Mission Areas

Climate and Land Use Change

Mission Areas L2 Landing Page Tabs

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U.S. Life-Saving Station in Portsmouth Historic Village, Cape Lookout National Seashore
November 2015 (approx.)
A U.S. Life-Saving Station in Portsmouth Historic Village, Cape Lookout National Seashore. The station was build in 1894 to rescue ship-wrecked mariners. This is one of many cultural resources at Cape Lookout National Seashore that may be threatened by climate change. Erin Seekamp, a researcher working with the DOI Southeast Climate Science Center (managed by USGS), is developing a method to...
The 1859 Cape Lookout Lighthouse and keeper's quarters
September 2015 (approx.)
The 1859 Cape Lookout Lighthouse and keeper's quarters, Cape Lookout National Seashore. This is one of many cultural resources at Cape Lookout National Seashore that may be threatened by climate change. Erin Seekamp, a researcher working with the DOI Southeast Climate Science Center (managed by USGS), is developing a method to identify which of the Park's cultural resources are most in need of...
The 1907 Keeper's Quarters, Cape Lookout National Seashore
September 2015 (approx.)
The 1907 Keeper's Quarter's, Cape Lookout National Seashore. This house was originally located by the lighthouse, but was moved in 1958 when it was no longer needed and was used as a private residence. This is one of many cultural resources at Cape Lookout National Seashore that may be threatened by climate change. Erin Seekamp, a researcher working with the DOI Southeast Climate Science Center (...
August 2015 (approx.)
Barter Island sits at the top of the Arctic National Wildlife Refuge in Alaska, and with the Arctic facing quickly rising temperatures, USGS wants to investigate what’s causing the North Slope bluffs to erode so quickly. This permafrost environment is complex, so USGS studies many facets-- from radon in the groundwater to sand grains along the coast-- of this frozen landscape.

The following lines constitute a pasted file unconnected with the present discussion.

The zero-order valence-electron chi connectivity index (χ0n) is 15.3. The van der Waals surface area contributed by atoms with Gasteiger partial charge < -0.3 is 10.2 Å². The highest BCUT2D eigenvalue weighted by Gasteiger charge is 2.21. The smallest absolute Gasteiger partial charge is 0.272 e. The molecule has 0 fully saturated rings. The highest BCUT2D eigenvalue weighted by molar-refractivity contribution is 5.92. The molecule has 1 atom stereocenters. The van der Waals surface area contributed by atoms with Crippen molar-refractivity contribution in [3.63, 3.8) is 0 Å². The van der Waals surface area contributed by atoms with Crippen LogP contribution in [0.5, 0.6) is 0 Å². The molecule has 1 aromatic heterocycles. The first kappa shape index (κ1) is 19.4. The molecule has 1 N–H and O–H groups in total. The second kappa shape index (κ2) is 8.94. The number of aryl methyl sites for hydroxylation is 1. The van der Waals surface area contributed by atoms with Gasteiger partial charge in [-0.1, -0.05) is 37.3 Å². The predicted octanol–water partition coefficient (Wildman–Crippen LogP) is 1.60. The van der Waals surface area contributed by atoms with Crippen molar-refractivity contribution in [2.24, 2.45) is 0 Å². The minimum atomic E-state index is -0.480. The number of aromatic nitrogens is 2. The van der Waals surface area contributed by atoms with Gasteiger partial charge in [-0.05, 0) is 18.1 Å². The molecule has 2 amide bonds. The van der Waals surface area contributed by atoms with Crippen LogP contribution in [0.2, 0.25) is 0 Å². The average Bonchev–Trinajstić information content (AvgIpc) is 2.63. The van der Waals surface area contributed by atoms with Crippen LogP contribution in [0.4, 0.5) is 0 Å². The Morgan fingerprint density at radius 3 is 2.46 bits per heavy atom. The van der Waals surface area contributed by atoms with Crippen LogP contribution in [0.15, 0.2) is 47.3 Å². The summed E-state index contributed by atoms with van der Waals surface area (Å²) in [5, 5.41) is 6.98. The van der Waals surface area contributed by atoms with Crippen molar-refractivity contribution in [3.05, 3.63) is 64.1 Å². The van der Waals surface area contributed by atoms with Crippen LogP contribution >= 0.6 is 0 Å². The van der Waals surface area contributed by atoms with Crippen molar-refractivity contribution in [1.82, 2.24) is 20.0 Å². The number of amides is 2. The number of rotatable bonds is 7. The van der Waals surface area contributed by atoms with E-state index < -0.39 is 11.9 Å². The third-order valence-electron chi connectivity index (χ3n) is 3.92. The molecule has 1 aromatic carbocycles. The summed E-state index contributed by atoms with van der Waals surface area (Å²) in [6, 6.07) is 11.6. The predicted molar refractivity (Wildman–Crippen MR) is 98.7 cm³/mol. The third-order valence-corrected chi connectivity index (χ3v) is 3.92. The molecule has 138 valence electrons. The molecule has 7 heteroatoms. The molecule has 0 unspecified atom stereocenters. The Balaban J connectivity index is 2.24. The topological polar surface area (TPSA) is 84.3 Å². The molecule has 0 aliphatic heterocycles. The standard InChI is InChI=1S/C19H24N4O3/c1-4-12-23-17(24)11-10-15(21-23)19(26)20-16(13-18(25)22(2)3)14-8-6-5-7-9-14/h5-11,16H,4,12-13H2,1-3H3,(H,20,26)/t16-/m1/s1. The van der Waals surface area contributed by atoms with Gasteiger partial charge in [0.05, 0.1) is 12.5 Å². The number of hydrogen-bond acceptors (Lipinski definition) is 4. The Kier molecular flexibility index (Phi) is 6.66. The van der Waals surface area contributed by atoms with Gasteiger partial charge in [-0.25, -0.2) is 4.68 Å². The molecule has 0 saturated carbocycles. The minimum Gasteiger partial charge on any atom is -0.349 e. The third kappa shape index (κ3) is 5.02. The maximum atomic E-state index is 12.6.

Mother and young caribou on Yukon-Alaska border
August 9, 2015
A mother caribou and her offspring, east of Chicken, Alaska (on the Yukon-Alaska border).
July 2015 (approx.)
Residents and visitors both revel in Kauai’s lush landscape, and beneath its seascape. However, it’s underwater where things don’t look so healthy. Scientists from the U.S. Geological Survey put together a detailed picture of the physical environment of the coral reefs at Makua Beach. Understanding just what these reefs are exposed to and for how long, may help explain why some corals here have...
March 2015 (approx.)
The Hawaiian Islands’ beautiful ocean and beaches attract more than 8.5 million tourists each year. The USGS aims to help Hawaii preserve its underwater natural resources by tracing how oceanography may influence coral disease outbreaks. Looking into contaminants in the freshwater, or how quickly a bay may or may not flush, will help enrich future and past studies about the disease itself.
Canyonlands National Park as seen by Landsat 8
March 29, 2015
Canyonlands National Park was one of four national parks esatblished (1964) under the leadership of Interior Secretary Stewart Udall. Image, Landsat 8, 3/29/2015.
Eltanin Bay, West Antarctica_Landsat 8 OLI
March 2, 2015
Landsat 8 OLI image of retreating glacial ice near Eltanin Bay, West Antarctica
Filter Total Items: 163
Green USGS Logo
May 10, 2016

The U.S. Geological Survey is celebrating the success of three distinguished researchers who are recipients of the Presidential Early Career Award for Scientists and Engineers (PECASE). This award is the highest recognition granted by the United States government to scientists and engineers in the early stages of their research careers.

The use of irrigation water in California fields like this can be monitored by Landsat satellites.
April 29, 2016

As droughts rage and aquifers dwindle, people may wonder: Is there enough water to meet all our needs?  Landsat satellites are helping to answer that question.

Image shows a flood of water surrounded by mountains and ice.
April 27, 2016

Think glaciers are always slow? Think again!

Stream rushing through the woods
April 4, 2016

A new study offers hope for cold-water species in the face of climate change. The study, published today in the Proceedings of the National Academy of Sciences, addresses a longstanding paradox between predictions of widespread extinctions of cold-water species and a general lack of evidence for those extinctions despite decades of recent climate change.